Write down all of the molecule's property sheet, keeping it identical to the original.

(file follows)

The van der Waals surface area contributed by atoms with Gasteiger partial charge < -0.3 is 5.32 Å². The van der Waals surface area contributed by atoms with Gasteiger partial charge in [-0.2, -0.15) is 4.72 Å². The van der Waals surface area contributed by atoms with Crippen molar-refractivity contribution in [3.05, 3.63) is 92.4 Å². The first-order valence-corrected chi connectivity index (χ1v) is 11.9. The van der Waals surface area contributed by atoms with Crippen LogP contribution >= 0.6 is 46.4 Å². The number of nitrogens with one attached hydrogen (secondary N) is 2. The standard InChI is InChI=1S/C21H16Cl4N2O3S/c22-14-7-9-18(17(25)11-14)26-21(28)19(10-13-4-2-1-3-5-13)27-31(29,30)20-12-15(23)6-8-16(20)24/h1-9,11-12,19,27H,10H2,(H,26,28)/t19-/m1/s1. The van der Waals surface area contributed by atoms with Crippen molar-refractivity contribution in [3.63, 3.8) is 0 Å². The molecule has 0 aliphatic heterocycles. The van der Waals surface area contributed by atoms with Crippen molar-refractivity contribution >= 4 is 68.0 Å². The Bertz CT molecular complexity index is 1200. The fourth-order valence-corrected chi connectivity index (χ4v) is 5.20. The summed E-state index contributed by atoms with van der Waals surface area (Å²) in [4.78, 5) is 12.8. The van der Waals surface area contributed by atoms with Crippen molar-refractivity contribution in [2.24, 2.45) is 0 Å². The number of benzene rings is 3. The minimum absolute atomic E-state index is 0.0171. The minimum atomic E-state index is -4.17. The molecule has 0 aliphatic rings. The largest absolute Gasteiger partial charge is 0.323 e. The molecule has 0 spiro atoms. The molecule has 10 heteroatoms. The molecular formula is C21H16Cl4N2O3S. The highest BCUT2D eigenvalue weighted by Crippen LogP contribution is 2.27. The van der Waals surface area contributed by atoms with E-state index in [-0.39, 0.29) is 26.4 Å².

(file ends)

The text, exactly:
The van der Waals surface area contributed by atoms with Gasteiger partial charge < -0.3 is 5.32 Å². The van der Waals surface area contributed by atoms with Gasteiger partial charge in [-0.2, -0.15) is 4.72 Å². The van der Waals surface area contributed by atoms with Crippen molar-refractivity contribution in [3.05, 3.63) is 92.4 Å². The first-order valence-corrected chi connectivity index (χ1v) is 11.9. The van der Waals surface area contributed by atoms with Crippen LogP contribution >= 0.6 is 46.4 Å². The number of nitrogens with one attached hydrogen (secondary N) is 2. The standard InChI is InChI=1S/C21H16Cl4N2O3S/c22-14-7-9-18(17(25)11-14)26-21(28)19(10-13-4-2-1-3-5-13)27-31(29,30)20-12-15(23)6-8-16(20)24/h1-9,11-12,19,27H,10H2,(H,26,28)/t19-/m1/s1. The van der Waals surface area contributed by atoms with Crippen molar-refractivity contribution in [3.63, 3.8) is 0 Å². The molecule has 0 aliphatic heterocycles. The van der Waals surface area contributed by atoms with Crippen molar-refractivity contribution >= 4 is 68.0 Å². The Bertz CT molecular complexity index is 1200. The fourth-order valence-corrected chi connectivity index (χ4v) is 5.20. The summed E-state index contributed by atoms with van der Waals surface area (Å²) in [4.78, 5) is 12.8. The van der Waals surface area contributed by atoms with Crippen molar-refractivity contribution in [2.24, 2.45) is 0 Å². The number of benzene rings is 3. The minimum absolute atomic E-state index is 0.0171. The minimum atomic E-state index is -4.17. The molecule has 0 aliphatic rings. The largest absolute Gasteiger partial charge is 0.323 e. The molecule has 0 spiro atoms. The molecule has 10 heteroatoms. The molecular formula is C21H16Cl4N2O3S. The highest BCUT2D eigenvalue weighted by Crippen LogP contribution is 2.27. The van der Waals surface area contributed by atoms with E-state index in [-0.39, 0.29) is 26.4 Å².